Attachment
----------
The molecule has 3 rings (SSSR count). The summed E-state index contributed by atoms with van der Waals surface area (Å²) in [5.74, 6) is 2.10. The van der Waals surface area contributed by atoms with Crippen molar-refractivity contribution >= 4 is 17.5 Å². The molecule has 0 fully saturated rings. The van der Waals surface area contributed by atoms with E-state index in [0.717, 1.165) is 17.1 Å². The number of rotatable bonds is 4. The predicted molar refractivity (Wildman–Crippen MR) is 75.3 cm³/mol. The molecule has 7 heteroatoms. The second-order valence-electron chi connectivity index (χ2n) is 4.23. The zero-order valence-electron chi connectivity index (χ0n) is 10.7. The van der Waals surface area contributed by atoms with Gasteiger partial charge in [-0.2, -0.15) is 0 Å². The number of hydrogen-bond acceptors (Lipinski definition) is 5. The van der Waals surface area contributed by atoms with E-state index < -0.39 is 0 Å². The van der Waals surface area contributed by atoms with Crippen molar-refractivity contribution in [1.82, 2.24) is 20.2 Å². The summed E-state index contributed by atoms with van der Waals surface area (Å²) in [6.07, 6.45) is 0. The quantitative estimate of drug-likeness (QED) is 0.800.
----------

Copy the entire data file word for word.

The molecule has 3 rings (SSSR count). The summed E-state index contributed by atoms with van der Waals surface area (Å²) in [5.74, 6) is 2.10. The van der Waals surface area contributed by atoms with Crippen molar-refractivity contribution >= 4 is 17.5 Å². The molecule has 0 fully saturated rings. The van der Waals surface area contributed by atoms with E-state index in [0.717, 1.165) is 17.1 Å². The number of rotatable bonds is 4. The predicted molar refractivity (Wildman–Crippen MR) is 75.3 cm³/mol. The molecule has 7 heteroatoms. The second-order valence-electron chi connectivity index (χ2n) is 4.23. The zero-order valence-electron chi connectivity index (χ0n) is 10.7. The van der Waals surface area contributed by atoms with Gasteiger partial charge in [-0.2, -0.15) is 0 Å². The number of hydrogen-bond acceptors (Lipinski definition) is 5. The van der Waals surface area contributed by atoms with E-state index < -0.39 is 0 Å². The van der Waals surface area contributed by atoms with Crippen molar-refractivity contribution in [1.82, 2.24) is 20.2 Å². The summed E-state index contributed by atoms with van der Waals surface area (Å²) in [6.07, 6.45) is 0. The quantitative estimate of drug-likeness (QED) is 0.800.